The annual Philadelphia Fringe Festival opened Thursday night — 18 days with 158 different shows, not counting an ever-changing roster of late-night performances. What began here 23 years ago in Old City as a small-scale version of the mother of all Fringes in Edinburgh, Scotland, has grown into a year-round operation headed by FringeArts, the overseer of the festival.
The Philly Fringe, as most people refer to it, is an eclectic mix of theater, dance, music, circus, film and visual art — plus digital shows you don’t even have to leave your seat to attend. Ten productions this year are curated by FringeArts — either commissioned or brought in from other cities. (And countries, too: this year, Argentina, Belgium and Mexico.) The other 148 shows are a free-for-all from independent producers who find their own venues around the region, leaving FringeArts to take care of the box office and some of the marketing.
The Fringe is for audiences open to risks — and in fact, the festival has helped to foster brave audiences in the Philadelphia region, where many professional companies now stage and commission new plays or musicals as part of their seasons. Those works mostly go through a process of readings and workshops; new work in the independently produced Philly Fringe is a grab bag of just about anything, and it may have been written only last month.
That’s a big part of the excitement that drew about 33,500 people to the festival last year and has attracted audiences ever since its inaugural year. The shows tend to be short and ticket prices, affordable – they generally range from $10 to $50, and mostly at the low end. So if you see something that misfires, it’s no big deal. If you see something that wows you, you’ll catch the real excitement and surprise of the Fringe.
Each festival night around 10:30, the Fringe turns into a scene when people from the shows and from the audience mingle at inside and outside bars at the FringeArts building, Race Street at Columbus Boulevard. This year, the city’s Bearded Ladies Cabaret will host “Late Night Snacks,” a full lineup of performers in a refitted East Passyunk industrial space on Percy Street. And each night, there’s an independently produced pop-up, “Free Fringe Philly Cabaret” on Tenth Street.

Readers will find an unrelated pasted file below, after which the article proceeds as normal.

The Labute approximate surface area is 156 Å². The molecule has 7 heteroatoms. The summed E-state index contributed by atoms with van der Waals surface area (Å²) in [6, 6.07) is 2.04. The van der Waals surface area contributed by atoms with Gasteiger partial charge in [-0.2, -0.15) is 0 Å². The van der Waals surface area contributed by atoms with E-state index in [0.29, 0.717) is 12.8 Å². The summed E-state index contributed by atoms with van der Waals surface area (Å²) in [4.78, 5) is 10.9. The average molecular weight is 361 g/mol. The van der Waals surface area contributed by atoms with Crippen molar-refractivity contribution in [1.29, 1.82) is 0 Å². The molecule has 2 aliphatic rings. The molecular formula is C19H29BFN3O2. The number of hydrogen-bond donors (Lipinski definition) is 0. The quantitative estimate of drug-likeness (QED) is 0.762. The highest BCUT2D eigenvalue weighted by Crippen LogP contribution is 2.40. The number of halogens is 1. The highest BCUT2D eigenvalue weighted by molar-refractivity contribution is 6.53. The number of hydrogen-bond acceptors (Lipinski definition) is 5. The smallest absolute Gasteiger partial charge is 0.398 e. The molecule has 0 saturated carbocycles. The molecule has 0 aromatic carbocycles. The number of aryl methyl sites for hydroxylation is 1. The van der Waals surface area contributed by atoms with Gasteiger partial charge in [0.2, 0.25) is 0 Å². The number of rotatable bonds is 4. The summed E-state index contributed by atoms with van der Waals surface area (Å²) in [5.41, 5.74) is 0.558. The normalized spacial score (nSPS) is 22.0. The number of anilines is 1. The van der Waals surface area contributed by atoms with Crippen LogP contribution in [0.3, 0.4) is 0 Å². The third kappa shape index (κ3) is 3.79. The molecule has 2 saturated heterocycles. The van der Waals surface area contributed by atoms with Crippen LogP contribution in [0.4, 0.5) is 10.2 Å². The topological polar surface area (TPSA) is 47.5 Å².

So, how to begin navigating the festival? It can appear daunting. In fact, it’s not. Leaping through the festival guide online (and in print at stores around town) is a simple way to make choices — the 10 curated FringeArts shows are well described, the rest of them not so much. But you’ll get an idea what you’re getting into.
Here’s a tip for jumping into the fray at the last minute, no guidebook in hand. Go to the FringeArts site and scroll down your screen. You’ll see a list of days on the left side (including days after the festival when some shows still run). Click on the day you want to go and survey all the shows. Each has a red box: “Read More.” Click on that to see the description FringeArts has of the show. Once you’ve made a decision, you can reserve tickets.
Here’s a rundown of all the shows curated by FringeArts and a selection of the festival’s independently produced shows. Click on the title of any of the following shows to call up the FringeArts page for that show, with dates, times, prices and running times.
Superterranean: Philadelphia’s pioneering Pig Iron Theatre Company teams with Tony Award-winning designer Mimi Lien for a show about the impersonal infrastructure that makes a city viable, and our relationship to it. There’s no particular city here, just big structures and nine contemplative performers relating to their surroundings. This show will probably have box-office buzz — Pig Iron usually does.
The B-Side: From the much-admired Wooster Group in New York, this show’s description is in its bulky subtitle: “Negro Folklore from Texas Sate Prisons, a Record Album Interpretation.” Voices of three live performers blend with those on an album of work songs and spirituals recorded at Texas prison farms in 1964, when those places were segregated. In between the tracks, the cast reads the record’s liner notes and talks about Bruce Jackson, the folklorist behind the recording. The New York Times called the production, which played off-Broadway, “extraordinary.”